authors. But the responsibility for such disclosure rests with scientists themselves.
The research environment is stressful and yet conducive to the remarkable productivity of researchers. The rewards for successful research are greater now than in the past, but today's rapid pace of development may undermine critical internal checks and balances and may increase opportunities for misrepresentation or distortion of research results. Thus the scientific community must organize to reinforce its standards and to ensure the responsible conduct of research.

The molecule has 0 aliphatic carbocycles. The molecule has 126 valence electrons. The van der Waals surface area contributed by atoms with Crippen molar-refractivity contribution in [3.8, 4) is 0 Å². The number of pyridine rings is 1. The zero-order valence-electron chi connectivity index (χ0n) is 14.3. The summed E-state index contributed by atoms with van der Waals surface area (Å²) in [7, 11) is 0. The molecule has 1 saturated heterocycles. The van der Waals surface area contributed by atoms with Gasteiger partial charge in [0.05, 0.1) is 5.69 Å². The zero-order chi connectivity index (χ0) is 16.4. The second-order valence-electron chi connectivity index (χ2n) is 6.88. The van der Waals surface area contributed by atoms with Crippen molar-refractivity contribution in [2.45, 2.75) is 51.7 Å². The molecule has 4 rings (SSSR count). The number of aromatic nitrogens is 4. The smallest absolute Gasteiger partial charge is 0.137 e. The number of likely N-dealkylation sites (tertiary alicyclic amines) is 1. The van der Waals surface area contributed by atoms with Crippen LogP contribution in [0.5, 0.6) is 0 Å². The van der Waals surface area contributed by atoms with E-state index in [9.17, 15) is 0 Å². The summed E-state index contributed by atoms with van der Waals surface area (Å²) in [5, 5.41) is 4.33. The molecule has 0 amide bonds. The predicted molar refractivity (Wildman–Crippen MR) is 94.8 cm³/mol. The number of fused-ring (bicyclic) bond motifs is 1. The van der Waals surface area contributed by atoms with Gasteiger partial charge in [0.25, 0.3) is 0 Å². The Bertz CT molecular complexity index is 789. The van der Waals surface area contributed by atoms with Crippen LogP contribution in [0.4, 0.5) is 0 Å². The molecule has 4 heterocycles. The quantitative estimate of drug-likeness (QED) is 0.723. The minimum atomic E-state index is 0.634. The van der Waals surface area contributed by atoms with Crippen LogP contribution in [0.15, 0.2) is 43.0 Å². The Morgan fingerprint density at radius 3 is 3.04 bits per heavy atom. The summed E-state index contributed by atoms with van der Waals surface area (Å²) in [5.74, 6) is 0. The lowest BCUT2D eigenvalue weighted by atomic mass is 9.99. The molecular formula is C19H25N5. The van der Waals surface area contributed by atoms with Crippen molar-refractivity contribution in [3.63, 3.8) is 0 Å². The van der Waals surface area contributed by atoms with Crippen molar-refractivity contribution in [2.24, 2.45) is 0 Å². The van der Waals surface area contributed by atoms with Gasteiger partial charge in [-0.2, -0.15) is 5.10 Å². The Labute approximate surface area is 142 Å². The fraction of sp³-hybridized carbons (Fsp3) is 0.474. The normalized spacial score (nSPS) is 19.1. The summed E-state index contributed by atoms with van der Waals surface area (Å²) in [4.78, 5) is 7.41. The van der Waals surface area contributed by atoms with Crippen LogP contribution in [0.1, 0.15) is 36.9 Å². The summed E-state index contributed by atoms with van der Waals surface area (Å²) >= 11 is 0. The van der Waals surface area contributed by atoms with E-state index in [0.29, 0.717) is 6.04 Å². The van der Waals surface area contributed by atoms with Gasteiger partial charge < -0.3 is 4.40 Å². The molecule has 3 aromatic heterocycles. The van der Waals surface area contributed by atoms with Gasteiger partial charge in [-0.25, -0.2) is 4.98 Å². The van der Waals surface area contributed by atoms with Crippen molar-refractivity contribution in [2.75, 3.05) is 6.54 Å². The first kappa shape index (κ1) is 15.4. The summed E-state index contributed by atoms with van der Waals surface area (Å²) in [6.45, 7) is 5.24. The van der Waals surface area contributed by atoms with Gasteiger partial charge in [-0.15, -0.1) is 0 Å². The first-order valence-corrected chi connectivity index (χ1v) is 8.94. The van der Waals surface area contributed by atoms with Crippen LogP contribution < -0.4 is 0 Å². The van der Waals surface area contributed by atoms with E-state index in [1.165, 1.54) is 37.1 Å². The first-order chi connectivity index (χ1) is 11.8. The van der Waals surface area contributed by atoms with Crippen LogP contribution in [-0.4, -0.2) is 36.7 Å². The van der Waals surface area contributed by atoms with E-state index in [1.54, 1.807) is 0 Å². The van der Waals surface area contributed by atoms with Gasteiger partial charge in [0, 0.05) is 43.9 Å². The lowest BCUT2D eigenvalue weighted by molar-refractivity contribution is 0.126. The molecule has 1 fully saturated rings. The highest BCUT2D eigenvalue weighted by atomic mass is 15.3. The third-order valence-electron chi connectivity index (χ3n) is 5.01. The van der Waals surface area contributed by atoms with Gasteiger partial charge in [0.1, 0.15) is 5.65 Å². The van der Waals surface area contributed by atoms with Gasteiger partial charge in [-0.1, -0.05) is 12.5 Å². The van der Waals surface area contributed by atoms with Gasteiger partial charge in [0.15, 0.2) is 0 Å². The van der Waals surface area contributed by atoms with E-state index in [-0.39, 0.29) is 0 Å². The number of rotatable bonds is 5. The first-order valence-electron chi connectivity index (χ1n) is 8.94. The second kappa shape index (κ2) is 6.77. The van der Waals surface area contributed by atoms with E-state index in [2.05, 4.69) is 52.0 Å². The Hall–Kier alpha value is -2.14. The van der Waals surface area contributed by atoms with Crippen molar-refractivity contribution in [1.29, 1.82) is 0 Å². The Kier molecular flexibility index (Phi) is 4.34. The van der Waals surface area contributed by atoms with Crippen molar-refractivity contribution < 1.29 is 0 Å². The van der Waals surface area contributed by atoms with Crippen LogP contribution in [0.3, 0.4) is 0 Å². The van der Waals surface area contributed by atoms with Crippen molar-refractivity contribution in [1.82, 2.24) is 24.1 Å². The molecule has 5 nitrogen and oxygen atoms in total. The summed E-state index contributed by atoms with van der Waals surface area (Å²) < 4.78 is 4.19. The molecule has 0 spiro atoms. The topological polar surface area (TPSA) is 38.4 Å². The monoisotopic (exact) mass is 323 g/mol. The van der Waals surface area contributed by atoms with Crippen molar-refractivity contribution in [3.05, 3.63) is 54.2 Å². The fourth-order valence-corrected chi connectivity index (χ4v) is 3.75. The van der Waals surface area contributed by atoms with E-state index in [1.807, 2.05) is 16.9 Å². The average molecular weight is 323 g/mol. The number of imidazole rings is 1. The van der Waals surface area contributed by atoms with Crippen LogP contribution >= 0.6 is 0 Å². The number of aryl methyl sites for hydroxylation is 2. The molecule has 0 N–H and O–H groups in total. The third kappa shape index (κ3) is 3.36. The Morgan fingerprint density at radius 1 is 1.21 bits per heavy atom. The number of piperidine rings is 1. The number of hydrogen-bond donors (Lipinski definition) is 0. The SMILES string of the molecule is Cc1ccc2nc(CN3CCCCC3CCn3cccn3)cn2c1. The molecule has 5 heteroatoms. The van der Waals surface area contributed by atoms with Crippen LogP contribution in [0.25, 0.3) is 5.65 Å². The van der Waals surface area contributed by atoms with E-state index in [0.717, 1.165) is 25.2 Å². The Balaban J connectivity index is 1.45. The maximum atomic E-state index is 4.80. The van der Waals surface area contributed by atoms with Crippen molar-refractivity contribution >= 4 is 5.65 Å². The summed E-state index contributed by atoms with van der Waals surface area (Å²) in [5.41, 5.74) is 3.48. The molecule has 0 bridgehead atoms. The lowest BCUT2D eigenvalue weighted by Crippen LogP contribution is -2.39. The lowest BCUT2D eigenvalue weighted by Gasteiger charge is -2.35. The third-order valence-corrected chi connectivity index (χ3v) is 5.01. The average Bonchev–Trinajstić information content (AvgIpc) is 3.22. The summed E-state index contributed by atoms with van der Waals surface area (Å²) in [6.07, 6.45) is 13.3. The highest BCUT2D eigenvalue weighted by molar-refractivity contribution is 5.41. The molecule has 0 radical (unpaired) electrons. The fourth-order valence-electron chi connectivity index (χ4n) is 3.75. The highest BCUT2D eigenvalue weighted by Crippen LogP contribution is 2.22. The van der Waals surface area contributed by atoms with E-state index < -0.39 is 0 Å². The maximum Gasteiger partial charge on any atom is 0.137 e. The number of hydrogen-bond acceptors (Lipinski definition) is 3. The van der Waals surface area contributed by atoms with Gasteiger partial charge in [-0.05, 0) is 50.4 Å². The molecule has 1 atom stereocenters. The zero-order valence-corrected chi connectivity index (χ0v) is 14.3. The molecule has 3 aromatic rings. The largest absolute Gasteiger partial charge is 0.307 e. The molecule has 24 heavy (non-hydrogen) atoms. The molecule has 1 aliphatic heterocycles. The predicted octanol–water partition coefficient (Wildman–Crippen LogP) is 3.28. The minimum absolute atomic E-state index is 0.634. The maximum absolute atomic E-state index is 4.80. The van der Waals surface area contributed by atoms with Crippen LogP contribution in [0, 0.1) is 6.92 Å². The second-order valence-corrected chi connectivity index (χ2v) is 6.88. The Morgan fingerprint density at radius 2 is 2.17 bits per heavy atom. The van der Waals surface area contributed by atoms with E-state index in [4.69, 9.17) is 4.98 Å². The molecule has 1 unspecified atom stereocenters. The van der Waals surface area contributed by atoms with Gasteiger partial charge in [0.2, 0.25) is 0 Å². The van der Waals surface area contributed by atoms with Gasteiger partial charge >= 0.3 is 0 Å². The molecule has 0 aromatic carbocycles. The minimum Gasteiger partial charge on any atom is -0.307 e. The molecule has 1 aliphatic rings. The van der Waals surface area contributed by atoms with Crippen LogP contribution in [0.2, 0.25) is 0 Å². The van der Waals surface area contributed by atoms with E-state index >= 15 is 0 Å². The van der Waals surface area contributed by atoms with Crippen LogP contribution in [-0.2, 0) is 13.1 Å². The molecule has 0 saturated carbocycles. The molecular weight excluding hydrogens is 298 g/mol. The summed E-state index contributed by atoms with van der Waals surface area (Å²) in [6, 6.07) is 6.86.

1. See, for example, Association of American Universities (1988).
2. The Office of Technology Assessment suggests that a “kind of lottery mentality appears to have taken hold in the 1980s: the more grant proposals submitted, the greater the probability that one would be funded” (OTA, 1990, p. 10).
3. The mean is represented by rounding off to one significant figure.
4. See also, for example, Angell (1986).
5. See, for example, the editorial policies of the New England Journal of Medicine (1992).